Born in St. Petersburg, Fla., Ashley graduated from Northwestern University Medical School, served in the Navy in World War II, and logged residencies in New York and Los Angeles before setting up practice in Beverly Hills. He has been affiliated with UCLA for 29 years, including three as its chief of plastic surgery. Ashley lives outside Santa Barbara with his wife, Rosemary, and two children, and is flown twice a week, by private plane, to his offices adjacent to the Beverly Glen Hospital.
As the public acceptance of his specialty is growing, Ashley must on occasion contend with the truly naive. “People bring in pictures showing how they looked when they got married,” he notes with exasperation. “They aren’t going to look that way no matter what you do. They will look better—more rested, healthier. But if friends come up and say, ‘Oh, you had your face lifted,’ that means too much has been done.” The doctor also debunks the myth, fueled by countless mystery novels and big-screen thrillers, that plastic surgery can change a person beyond recognition. “Of course, if the surgery is improperly done,” Ashley adds wryly, “that may happen.”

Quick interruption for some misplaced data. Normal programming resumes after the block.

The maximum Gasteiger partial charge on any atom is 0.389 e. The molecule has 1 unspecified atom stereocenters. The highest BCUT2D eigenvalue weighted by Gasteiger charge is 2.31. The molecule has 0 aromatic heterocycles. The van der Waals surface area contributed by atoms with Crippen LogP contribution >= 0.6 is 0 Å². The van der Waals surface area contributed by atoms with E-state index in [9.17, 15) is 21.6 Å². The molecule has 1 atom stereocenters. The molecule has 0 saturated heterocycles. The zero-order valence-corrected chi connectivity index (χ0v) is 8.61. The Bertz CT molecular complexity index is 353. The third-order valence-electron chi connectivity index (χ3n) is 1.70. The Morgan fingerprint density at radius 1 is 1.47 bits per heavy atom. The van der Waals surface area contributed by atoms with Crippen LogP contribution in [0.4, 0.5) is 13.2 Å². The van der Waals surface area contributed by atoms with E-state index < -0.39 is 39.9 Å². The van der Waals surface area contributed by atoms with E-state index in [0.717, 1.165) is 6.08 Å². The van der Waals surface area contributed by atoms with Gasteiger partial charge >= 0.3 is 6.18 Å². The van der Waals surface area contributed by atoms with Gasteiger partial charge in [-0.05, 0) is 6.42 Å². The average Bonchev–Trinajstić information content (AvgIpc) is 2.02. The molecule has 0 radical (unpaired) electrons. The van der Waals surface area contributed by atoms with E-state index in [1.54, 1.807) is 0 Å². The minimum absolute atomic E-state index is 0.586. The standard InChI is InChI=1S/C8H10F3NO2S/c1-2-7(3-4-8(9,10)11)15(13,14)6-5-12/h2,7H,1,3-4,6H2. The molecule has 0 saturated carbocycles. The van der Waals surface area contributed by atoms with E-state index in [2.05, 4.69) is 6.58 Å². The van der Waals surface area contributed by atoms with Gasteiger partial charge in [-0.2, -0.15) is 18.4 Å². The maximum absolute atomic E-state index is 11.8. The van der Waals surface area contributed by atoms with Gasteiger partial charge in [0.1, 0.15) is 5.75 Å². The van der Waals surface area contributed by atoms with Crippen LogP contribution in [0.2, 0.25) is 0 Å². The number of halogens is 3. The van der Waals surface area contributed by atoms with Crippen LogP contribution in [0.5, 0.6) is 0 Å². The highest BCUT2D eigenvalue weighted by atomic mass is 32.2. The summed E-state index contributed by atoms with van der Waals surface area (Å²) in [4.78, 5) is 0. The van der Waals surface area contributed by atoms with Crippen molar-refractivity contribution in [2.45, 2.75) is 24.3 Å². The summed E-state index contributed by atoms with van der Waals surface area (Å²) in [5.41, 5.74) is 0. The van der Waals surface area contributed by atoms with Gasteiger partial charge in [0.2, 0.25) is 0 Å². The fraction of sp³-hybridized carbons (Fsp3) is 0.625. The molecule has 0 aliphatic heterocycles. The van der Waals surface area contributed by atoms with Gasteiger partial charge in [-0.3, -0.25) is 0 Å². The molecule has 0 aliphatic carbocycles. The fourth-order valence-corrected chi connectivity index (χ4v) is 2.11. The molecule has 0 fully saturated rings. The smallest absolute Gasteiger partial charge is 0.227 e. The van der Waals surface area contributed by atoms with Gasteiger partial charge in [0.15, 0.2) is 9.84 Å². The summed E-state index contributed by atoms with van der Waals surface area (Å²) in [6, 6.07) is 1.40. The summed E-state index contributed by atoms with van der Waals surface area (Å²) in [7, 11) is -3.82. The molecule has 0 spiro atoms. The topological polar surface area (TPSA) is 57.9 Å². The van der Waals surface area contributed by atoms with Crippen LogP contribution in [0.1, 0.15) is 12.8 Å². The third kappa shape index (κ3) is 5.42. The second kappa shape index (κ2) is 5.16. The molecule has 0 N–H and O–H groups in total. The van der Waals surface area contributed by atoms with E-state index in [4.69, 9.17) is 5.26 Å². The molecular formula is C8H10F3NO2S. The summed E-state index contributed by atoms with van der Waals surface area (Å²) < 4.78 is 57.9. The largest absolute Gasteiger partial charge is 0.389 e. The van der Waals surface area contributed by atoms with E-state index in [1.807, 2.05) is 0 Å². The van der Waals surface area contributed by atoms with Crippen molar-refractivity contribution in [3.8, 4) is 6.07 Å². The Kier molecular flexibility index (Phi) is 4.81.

Alterations cost thousands, but Phyllis Diller feels like a million
Comedy doesn’t have to be pretty, but even Phyllis Diller blanched when she saw herself on a 1971 episode of the old Sonny and Cher Comedy Hour. “I was playing one of my usual witchy roles,” she recalls, “and I threw my head back and there was a growth under my chin. God, it was ugly.” The next day Diller, who until then had only joked about facelifts (“Hear about the woman who had so many that she always smiled? A mess at funerals—she looked like the sole heir”), phoned Dr. Franklin Ashley to arrange one for herself. That operation, her first of three, included work above and below the eyes, chin and neck lifts and a nose bob. “It was broken when I was 9 and got longer with time,” she recalls. “From one angle I was Irish, from the other Jewish.”